Once Phillips’s father and Cleone hear of his duel “over some French wench”, he returns from Paris to London, hearing that Cleone is not at all happy that he has been engaging the attentions of other women. Meeting her at a ball in London, he deliberately plays the part of a languid, mincing town-gallant that she bade him to become, showering her with all the insincere, flowery complements of a dandy. She is initially surprised and then angry, feeling hurt that his attentions to her are indifferent and blase. To cover her feelings, she begins to flirt and court the attentions of other gentlemen, treating them with the same indifference and triviality.
It all comes to a climax at a ball in London. Phillip takes a straightforward approach and proposes to Cleone again, to which she replies by elaborating on his encounters with women in Paris, accusing him of bringing her a tarnished reputation. He leaves her side, and James Winton – another friend from childhood – comes to sit beside her. Whilst she is thinking about her conversation with Phillip, she notices that James is earnestly entreating her to answer yes to his question. In impatience she replies in the affirmative, only to discover that he had been proposing to her. Once he leaves her side, a Sir Deryk Brenderby comes and takes her to a small withdrawing-room to cool herself down. Once they are there, Sir Deryk teaches her how to dice, wagering the rose at her breast. As he removes it, a locket is broken from her neck and rolls under the funriture. Upon retrieving it, Sir Deryk notices Cleone’s agitation that it be returned to her, and suggests a new wager. If she wins, she gets the locket back, and if she loses she needs to kiss him to obtain the locket. Reluctantly she agrees and promptly loses the wager. Just as she is kissing him, Phillip and James walk into the room.
In order to spare Cleone the shame of being discovered in a compromising position, Sir Deryk pretends they have just got engaged, to which James replies hotly that Cleone is engaged to himself. Phillip congratulates them all and departs.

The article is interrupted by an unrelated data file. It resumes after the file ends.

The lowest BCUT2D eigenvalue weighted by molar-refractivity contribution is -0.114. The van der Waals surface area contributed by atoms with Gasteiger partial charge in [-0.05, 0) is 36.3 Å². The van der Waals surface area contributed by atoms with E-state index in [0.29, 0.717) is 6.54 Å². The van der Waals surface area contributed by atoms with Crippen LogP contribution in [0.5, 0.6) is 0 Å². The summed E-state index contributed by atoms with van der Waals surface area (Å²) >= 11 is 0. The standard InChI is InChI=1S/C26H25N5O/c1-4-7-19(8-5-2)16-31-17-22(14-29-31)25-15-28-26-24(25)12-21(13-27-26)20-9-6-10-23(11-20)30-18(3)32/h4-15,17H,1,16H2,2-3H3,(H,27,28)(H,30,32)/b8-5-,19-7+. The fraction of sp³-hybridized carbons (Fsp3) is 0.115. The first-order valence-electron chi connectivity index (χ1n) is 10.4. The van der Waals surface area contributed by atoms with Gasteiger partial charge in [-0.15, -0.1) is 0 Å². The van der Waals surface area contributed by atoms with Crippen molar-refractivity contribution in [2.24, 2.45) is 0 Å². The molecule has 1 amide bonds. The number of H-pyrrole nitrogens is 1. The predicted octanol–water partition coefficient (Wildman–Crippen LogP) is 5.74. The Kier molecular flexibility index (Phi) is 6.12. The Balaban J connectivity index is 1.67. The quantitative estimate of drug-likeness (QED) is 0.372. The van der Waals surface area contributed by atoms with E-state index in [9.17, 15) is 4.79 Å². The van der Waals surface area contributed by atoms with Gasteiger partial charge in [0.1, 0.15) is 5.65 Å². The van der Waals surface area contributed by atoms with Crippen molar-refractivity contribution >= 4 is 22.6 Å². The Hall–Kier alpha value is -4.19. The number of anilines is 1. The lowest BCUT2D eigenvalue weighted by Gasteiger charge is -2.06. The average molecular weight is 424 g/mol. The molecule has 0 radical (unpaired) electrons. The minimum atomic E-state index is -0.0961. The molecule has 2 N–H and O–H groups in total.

“What’s this?” Sir Maurice [Phillip’s father] spoke with well-feigned astonishment. “Cleone, you are not betrothed, surely?” “To two men,” nodded her aunt. “I have never been so amused in all my life. I always considered myself to be flighty, but I’ll swear I never was engaged to two men at one and the same time!”
In order to extricate her from two engagements, Phillip first fights a duel with Sir Deryk Brenderby and then uses his influence to persuade James to give up his suit. He then arrives at the door of Cleone’s lodgings and announces that she is free from her engagements. All that remains is for him to persuade her to marry him, which he does most masterfully.
This novel is a step away from Heyer’s favourite era – the Regency – and whilst it is a relatively simplistic storyline, it was my first introduction to the world of Heyer, and even history! For this reason it has obtained a special place on my shelf.
Georgette Heyer is a great writer, and I think she is especially so in her historical romances. I love her mix of historical accuracy, romance and wittiness, which have often caused me to laugh out loud as I read! In a phrase, she’s my cup of tea!
Powder and Patch – read an excerpt of the fateful encounter in the withdrawing room!
Powder and Patch – buy through Amazon